State Regent James Jackson has abruptly resigned -- an apparent casualty of controversy swirling around the state's push for tougher student testing and teacher evaluations tied to Common Core academic standards.
Jackson's decision to drop his bid for re-election to the state's highest education policy board was confirmed Tuesday morning by Board of Regents Chancellor Merryl Tisch. The decision came just hours before state lawmakers were scheduled to vote on whether to award new terms to Jackson and three other board members.
"James Jackson was a terrific educator," Tisch said. "They were lucky to have him."
Jackson, a former Albany-area teacher and school principal, attended the Regents' monthly board meeting in the state capitol on Monday, but was not at Tuesday morning's meetings.
Jackson, reached by phone at his home, said he had to take another call and had no immediate comment.
Under the state constitution, annual selection of Regents whose terms are expiring is by the combined Assembly and Senate, meeting together. Assembly Democrats, who hold the biggest voting bloc, have controlled selections in recent years.
Other incumbent Regents standing for re-election Tuesday are James Cottrell of Brooklyn and Wade Norwood of Rochester, both of whom serve at-large, and Christine Cea of Staten Island.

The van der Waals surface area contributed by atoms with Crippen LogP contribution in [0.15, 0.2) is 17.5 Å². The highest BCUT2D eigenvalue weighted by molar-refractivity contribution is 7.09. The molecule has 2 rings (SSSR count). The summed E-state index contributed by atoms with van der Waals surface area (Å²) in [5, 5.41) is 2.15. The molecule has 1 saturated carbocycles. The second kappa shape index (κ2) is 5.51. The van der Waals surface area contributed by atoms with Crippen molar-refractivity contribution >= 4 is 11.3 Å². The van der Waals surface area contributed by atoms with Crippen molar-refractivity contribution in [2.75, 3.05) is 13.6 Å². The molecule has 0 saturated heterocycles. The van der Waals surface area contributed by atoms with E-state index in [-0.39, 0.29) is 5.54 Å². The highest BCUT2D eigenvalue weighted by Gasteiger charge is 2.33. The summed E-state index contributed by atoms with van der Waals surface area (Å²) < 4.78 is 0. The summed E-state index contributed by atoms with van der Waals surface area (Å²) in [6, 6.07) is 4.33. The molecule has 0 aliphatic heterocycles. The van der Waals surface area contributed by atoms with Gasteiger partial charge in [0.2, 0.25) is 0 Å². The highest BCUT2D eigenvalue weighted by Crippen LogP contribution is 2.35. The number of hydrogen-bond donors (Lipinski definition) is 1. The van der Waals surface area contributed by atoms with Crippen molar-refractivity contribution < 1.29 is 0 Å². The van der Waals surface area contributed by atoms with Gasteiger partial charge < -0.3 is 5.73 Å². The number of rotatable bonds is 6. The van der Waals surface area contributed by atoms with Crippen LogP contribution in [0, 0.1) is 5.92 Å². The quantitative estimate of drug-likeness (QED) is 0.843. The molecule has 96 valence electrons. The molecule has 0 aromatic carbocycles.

Jackson was elected to a three-year term on the board in March 2011, representing seven counties in the Hudson Valley area. His resignation came the day after emergence of a surprise candidate for the 17-member board, which spurred speculation that at least one incumbent's bid for re-election could be jeopardized.
State Assembly members on Monday held a last-minute interview with candidate Josephine Finn, a village justice in upstate Monticello who is a former associate professor at Sullivan County Community College. Finn could not be reached by phone Monday at her office or home.
Regents are largely insulated from day-to-day politics, and ousters of incumbent panelists are rare.
However, a growing number of parents and teachers opposed to the Regents' pursuit of testing and job evaluations stemming from the Common Core academic standards have called for changes on the board. Finn's insertion into the race by Assembly Democrats a day before the vote had fueled speculation that a shake-up was imminent.
"If it's not, then it's odd that they brought someone in at the eleventh hour for an interview," Assemb. Edward Ra (R-Franklin Square), ranking minority member of the chamber's Education Committee, said on Monday.
Lawmakers and their aides, who asked that their names not be used, had noted that Finn comes from the same area as Jackson -- an indicator that he was the most likely member to face a Finn challenge.
On Monday morning, Tisch chose Jackson to open the board's meeting with inspirational remarks. Such remarks are a tradition at the Regents monthly meetings.
Jackson delivered a ringing defense of the Common Core standards, declaring that schoolchildren must receive "the highest caliber of educational support and services, which will prepare them for jobs, a career and college."
Maria Neira, a vice president of New York State United Teachers, the state's biggest teacher union, said her organization is "looking forward to there being some change in the voices" on the Regents board.
With Yancey Roy